Thursday, 24 October 2019

For several decades UWA has been working with National Heart Foundation Australia (NHFA), which this year celebrates its 60th anniversary, to save the lives of everyday Australians affected by heart disease.

In the 1980s, the late Professor Konrad Jamrozik’s anti-smoking advocacy and research into the epidemiology and prevention of vascular disease led to the adoption of smoke-free legislation and health warnings on tobacco products. In 1995, Western Australia’s first heart transplant occurred, followed nine years later by the State’s first heart-lung transplant – achievements that are inspiring today’s doctors and scientific researchers.

Despite impressions to the contrary, and a steady decline in prevalence, ischaemic heart disease (reduced blood flow to the heart) remains Australia’s number one single killer. Australian Bureau of Statistics (ABS) figures from 2018 released in September this year reveal 17,500 people died from the disease. Related afflictions such as ill-defined heart disease and cardiac arrhythmia were responsible for another 5,600 deaths last year, a figure that has remained relatively steady in the past 10 years.

So as overall heart-related deaths decline, UWA researchers are delving into some of the lesser known cardiovascular diseases (CVD). Professor Livia Hool, who heads the Cardiovascular Electrophysiology Laboratory at UWA’s School of Human Sciences, says scientists are learning more about heart disease not caused by fatty deposits and blood clots blocking arteries.

One of these is hypertrophic cardiomyopathy, which, with the exception of Sudden Infant Death Syndrome, is the leading cause of death in young people (those aged 5–15 years). It’s a genetic disease that is thus far incurable and often only becomes known when a person suffers a cardiac arrest.

Dr Helena Viola, who works with Professor Hool, has been awarded various types of National Heart Foundation (NHF) funding since 2007, including a postgraduate scholarship to support her PhD, a NHF Bendat Family Scholarship, two travel grants, and a postdoctoral research fellowship. In 2018 she was the only Western Australian recipient of an NHF Future Leader Fellowship to continue her research. Dr Viola is seeking to develop a translatable, early-intervention therapy for the prevention of hypertrophic cardiomyopathy and associated morbidity and mortality.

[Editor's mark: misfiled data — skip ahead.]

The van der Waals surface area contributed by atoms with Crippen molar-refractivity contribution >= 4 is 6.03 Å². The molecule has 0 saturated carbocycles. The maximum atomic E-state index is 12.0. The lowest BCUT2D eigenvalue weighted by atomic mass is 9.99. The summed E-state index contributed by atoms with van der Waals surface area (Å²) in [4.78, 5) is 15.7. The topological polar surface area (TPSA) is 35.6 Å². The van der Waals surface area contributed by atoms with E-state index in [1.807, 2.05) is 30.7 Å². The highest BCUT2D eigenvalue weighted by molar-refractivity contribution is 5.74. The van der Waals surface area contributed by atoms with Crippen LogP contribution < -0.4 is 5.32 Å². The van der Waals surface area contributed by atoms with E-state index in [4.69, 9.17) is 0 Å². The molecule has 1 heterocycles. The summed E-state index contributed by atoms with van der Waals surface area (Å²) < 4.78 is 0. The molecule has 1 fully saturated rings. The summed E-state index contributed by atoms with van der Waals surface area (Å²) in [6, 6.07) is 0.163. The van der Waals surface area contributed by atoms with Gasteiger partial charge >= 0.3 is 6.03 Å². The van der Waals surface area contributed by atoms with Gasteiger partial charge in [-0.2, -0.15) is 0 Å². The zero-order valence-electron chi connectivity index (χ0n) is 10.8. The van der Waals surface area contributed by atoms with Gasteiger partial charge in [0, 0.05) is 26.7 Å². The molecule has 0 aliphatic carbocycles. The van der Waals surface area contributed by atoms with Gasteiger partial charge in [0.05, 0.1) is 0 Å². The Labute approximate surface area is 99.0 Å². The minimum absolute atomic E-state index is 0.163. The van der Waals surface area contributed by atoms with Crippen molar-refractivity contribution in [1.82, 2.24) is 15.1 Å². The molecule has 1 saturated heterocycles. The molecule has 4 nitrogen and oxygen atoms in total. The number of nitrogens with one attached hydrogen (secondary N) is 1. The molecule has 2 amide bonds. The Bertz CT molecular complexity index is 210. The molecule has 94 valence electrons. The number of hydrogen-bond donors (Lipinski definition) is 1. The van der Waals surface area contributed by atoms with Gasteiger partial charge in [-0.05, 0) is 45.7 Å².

“My goal is to develop a therapy that prevents the disease, and as a result prevents cardiac death. It’s a devastating disease that can happen rapidly, suddenly and without any warning. So we need treatments for people who may carry these genetic mutations.” Dr Viola says.

The UWA/NHF partnership has been crucial to the research and early-stage drug development Dr Viola and her colleagues are conducting – but she says the partnership offers far more than mere money.

“I’ve found being funded by the Heart Foundation to be such an amazing and unique experience. As a preclinical discovery scientist, we don’t typically get a chance to interact with, first of all, patients, but secondarily people who are actually impacted by the disease – including family members who have lost loved ones to cardiovascular diseases.” Dr Viola says.

“Being funded by the Heart Foundation gives me the opportunity to speak to some of the donors and people who are touched by the disease, either directly or through the loss of family members. This makes what I do very real – it’s a wonderful link between the science and real-life impact.”

Like her colleague, Professor Hool emphasises the need to connect science with practical outcomes for the sake of supporting continued research into CVD.

Earlier this year Professor Hool initiated the formation of an alliance of Western Australian cardiovascular researchers (WACRA) to advocate for greater funding and public awareness of the impressive work occurring in this State. The NHF has become a formal partner in the alliance while UWA is an institutional member.

In a difficult funding environment, Professor Hool says the results of cardiovascular research far outweigh the costs.

“Heart disease is the leading cause of death in the country – actually worldwide – and it’s the most costly disease; it’s costing us $8.8 billion in healthcare annually,” Professor Hool explains.

“If you look at the cost-benefit ratio for all medical research areas, every dollar spent on medical research returns $3.90; but if you look at cardiovascular research, it’s the highest of all the groups in Australia – we return $8 for every $1 invested, and I think that’s an important point to make in terms of investment in research and community.”


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